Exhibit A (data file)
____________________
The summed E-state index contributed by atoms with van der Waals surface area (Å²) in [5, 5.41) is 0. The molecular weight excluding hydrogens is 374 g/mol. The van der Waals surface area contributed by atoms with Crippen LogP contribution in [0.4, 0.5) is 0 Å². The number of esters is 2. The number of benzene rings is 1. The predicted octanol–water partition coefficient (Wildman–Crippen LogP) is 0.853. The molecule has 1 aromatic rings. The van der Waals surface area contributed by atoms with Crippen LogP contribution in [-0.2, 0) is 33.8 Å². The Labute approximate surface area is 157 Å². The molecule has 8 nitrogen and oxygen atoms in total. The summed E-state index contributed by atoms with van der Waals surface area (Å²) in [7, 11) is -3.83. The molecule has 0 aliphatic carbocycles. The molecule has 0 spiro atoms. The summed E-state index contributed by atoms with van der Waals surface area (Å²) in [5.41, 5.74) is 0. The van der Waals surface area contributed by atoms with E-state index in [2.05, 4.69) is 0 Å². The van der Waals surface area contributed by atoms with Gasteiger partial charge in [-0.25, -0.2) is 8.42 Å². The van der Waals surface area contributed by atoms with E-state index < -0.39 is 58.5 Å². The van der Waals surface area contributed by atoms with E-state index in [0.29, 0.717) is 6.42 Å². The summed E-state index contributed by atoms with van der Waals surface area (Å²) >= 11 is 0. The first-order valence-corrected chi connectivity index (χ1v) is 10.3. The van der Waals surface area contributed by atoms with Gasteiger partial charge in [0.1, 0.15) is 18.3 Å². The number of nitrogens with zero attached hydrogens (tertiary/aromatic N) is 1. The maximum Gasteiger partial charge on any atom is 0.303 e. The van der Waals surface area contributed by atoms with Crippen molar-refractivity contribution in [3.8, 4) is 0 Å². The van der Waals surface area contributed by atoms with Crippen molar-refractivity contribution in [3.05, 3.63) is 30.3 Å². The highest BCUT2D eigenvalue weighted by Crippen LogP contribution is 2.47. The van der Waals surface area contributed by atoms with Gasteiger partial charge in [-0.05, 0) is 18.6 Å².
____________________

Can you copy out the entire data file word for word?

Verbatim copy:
The summed E-state index contributed by atoms with van der Waals surface area (Å²) in [5, 5.41) is 0. The molecular weight excluding hydrogens is 374 g/mol. The van der Waals surface area contributed by atoms with Crippen LogP contribution in [0.4, 0.5) is 0 Å². The number of esters is 2. The number of benzene rings is 1. The predicted octanol–water partition coefficient (Wildman–Crippen LogP) is 0.853. The molecule has 1 aromatic rings. The van der Waals surface area contributed by atoms with Crippen LogP contribution in [-0.2, 0) is 33.8 Å². The Labute approximate surface area is 157 Å². The molecule has 8 nitrogen and oxygen atoms in total. The summed E-state index contributed by atoms with van der Waals surface area (Å²) in [7, 11) is -3.83. The molecule has 0 aliphatic carbocycles. The molecule has 0 spiro atoms. The summed E-state index contributed by atoms with van der Waals surface area (Å²) in [5.41, 5.74) is 0. The van der Waals surface area contributed by atoms with E-state index in [2.05, 4.69) is 0 Å². The van der Waals surface area contributed by atoms with Gasteiger partial charge in [-0.25, -0.2) is 8.42 Å². The van der Waals surface area contributed by atoms with E-state index < -0.39 is 58.5 Å². The van der Waals surface area contributed by atoms with E-state index in [0.29, 0.717) is 6.42 Å². The summed E-state index contributed by atoms with van der Waals surface area (Å²) >= 11 is 0. The first-order valence-corrected chi connectivity index (χ1v) is 10.3. The van der Waals surface area contributed by atoms with Gasteiger partial charge in [0.1, 0.15) is 18.3 Å². The number of nitrogens with zero attached hydrogens (tertiary/aromatic N) is 1. The maximum Gasteiger partial charge on any atom is 0.303 e. The van der Waals surface area contributed by atoms with Crippen molar-refractivity contribution in [3.8, 4) is 0 Å². The van der Waals surface area contributed by atoms with Crippen molar-refractivity contribution in [3.05, 3.63) is 30.3 Å². The highest BCUT2D eigenvalue weighted by Crippen LogP contribution is 2.47. The van der Waals surface area contributed by atoms with Gasteiger partial charge in [-0.05, 0) is 18.6 Å².